13. 1912 Boston Red Sox

W L W% RS RA
105 47 .691 799 544

The Red Sox were an absolute powerhouse in the 1910s, and won their first of four World Series titles of the decade in 1912. It took eight games (including a tie) to take down the New York Giants, as Smoky Joe Wood, who had already started two games in the series, won the deciding contest after relieving Hugh Bedient. Remarkably, the Red Sox defeated legend Christy Mathewson not once, but twice, despite the Hall of Famer's 0.94 ERA in the series. -- Perego

12. 1910 Philadelphia Athletics

W L W% RS RA
102 48 .680 674 442

This was the first championship of a near-dynasty in the 1910s, and this team was the beginning of the $100,000 infield. Eddie Collins, Frank "Home Run" Baker, and Jack Barry would later be joined by Stuffy McInnis to form one of the greatest infields of all time. The A's didn't have much trouble against the Cubs in the World Series, taking them down 4-1 with Baker and Collins doing a lot of damage (18 hits, seven doubles, seven RBIs). -- Mcwilliam

11. 1942 St. Louis Cardinals

W L W% RS RA
106 48 .688 755 480

Led by rookie Stan Musial and MVP starter Mort Cooper, who won 22 games and posted a 1.78 ERA, the 1942 Cardinals won 110 of 159 (.691) games throughout the regular season and playoffs. St. Louis actually began just 38-27, but stormed to the finish line with a 68-21 record over the final three months - including wins in 12 of its final 13 games. The Cardinals would meet the 107-win Yankees in the World Series, and took them down in just five games. -- Wile

10. 1909 Pittsburgh Pirates

W L W% RS RA
110 42 .724 699 447

It's not hard to imagine a team winning 110 games when you consider that its top five starters boasted a full-season ERA below 2.40. The Pirates also had the league's preeminent hitting star in Honus Wagner, who batted .339 with 100 RBIs. The Pirates and Tigers alternated wins over the first six games of the World Series before Pittsburgh capped its first championship with an 8-0 whitewash in Game 7. -- Bisson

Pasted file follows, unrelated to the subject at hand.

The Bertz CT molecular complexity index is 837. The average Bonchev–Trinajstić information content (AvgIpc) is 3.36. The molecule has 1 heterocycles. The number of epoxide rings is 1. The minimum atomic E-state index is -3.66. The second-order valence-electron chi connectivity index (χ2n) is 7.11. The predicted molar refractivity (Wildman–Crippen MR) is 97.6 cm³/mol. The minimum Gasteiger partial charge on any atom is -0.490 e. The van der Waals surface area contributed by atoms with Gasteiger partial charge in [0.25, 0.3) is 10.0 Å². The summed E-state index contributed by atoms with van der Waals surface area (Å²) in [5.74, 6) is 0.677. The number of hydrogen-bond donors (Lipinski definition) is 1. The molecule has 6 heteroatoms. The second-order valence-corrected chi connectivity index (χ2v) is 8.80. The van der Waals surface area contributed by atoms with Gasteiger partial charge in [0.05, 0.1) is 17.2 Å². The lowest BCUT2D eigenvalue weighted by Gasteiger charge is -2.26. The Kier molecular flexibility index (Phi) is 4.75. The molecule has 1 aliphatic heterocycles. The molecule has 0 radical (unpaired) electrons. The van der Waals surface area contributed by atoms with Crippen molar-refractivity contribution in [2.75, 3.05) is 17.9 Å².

9. 1932 New York Yankees

W L W% RS RA
107 47 .695 1002 724

Following a shocking three-year stretch without a championship, the Yankees - in their second season under legendary manager Joe McCarthy - returned to the World Series with a vengeance in 1932, sweeping the Cubs in four games. Led by Babe Ruth and Lou Gehrig, who combined to go 14-for-32 (.438) with five homers and six walks, the Yankees outscored the Cubs 37-19 in a series that featured 13 future Hall of Famers. -- Birenbaum

8. 1986 New York Mets

W L W% RS RA
108 54 .667 783 578

The Curse of the Bambino's credibility is inextricably linked with the 1986 World Series, which produced the most famous gaffe in baseball history, maybe even sports history. Dismiss it as superstition if you like, but everybody knew the Red Sox were toast following Bill Buckner's indelible, game-ending error in Game 6. And they were; despite taking an early 3-0 lead in Game 7, the accursed Red Sox dropped the series finale 8-5 to gift the New York Mets a championship. -- Birenbaum

7. 1929 Philadelphia Athletics

W L W% RS RA
104 46 .693 901 615

Trailing 8-0 in the seventh inning of Game 4 against the Chicago Cubs (albeit with a 2-1 series lead), the Philadelphia Athletics, helmed by the iconic Connie Mack, authored one of the most unforgettable comebacks in World Series history, putting up a 10-spot to wrest the most improbable victory from the jaws of defeat - an onslaught aptly dubbed the "Mack Attack." Two days later, the A's erased a 2-0 deficit in the bottom of the ninth to walk off the Cubs and secure their first title in 16 years. -- Birenbaum